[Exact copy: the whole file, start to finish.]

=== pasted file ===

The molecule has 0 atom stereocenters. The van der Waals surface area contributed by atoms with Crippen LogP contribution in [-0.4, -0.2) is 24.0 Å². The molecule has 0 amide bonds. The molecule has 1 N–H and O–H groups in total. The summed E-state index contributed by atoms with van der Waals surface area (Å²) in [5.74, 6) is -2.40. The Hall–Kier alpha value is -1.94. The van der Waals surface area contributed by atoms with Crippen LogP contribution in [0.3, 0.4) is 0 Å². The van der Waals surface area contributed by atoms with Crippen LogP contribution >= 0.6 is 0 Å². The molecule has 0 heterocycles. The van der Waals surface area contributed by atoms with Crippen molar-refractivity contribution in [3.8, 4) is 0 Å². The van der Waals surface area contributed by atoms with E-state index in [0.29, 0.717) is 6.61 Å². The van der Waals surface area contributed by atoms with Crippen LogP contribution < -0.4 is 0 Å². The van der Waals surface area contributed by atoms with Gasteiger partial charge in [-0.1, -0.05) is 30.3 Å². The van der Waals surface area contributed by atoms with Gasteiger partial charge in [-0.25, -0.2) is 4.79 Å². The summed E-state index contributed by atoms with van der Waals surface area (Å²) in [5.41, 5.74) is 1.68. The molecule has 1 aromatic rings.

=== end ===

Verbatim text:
The molecule has 0 atom stereocenters. The van der Waals surface area contributed by atoms with Crippen LogP contribution in [-0.4, -0.2) is 24.0 Å². The molecule has 0 amide bonds. The molecule has 1 N–H and O–H groups in total. The summed E-state index contributed by atoms with van der Waals surface area (Å²) in [5.74, 6) is -2.40. The Hall–Kier alpha value is -1.94. The van der Waals surface area contributed by atoms with Crippen LogP contribution in [0.3, 0.4) is 0 Å². The van der Waals surface area contributed by atoms with Crippen LogP contribution >= 0.6 is 0 Å². The molecule has 0 heterocycles. The van der Waals surface area contributed by atoms with Crippen molar-refractivity contribution in [3.8, 4) is 0 Å². The van der Waals surface area contributed by atoms with E-state index in [0.29, 0.717) is 6.61 Å². The van der Waals surface area contributed by atoms with Crippen LogP contribution < -0.4 is 0 Å². The van der Waals surface area contributed by atoms with Gasteiger partial charge in [-0.1, -0.05) is 30.3 Å². The van der Waals surface area contributed by atoms with Gasteiger partial charge in [-0.25, -0.2) is 4.79 Å². The summed E-state index contributed by atoms with van der Waals surface area (Å²) in [5.41, 5.74) is 1.68. The molecule has 1 aromatic rings.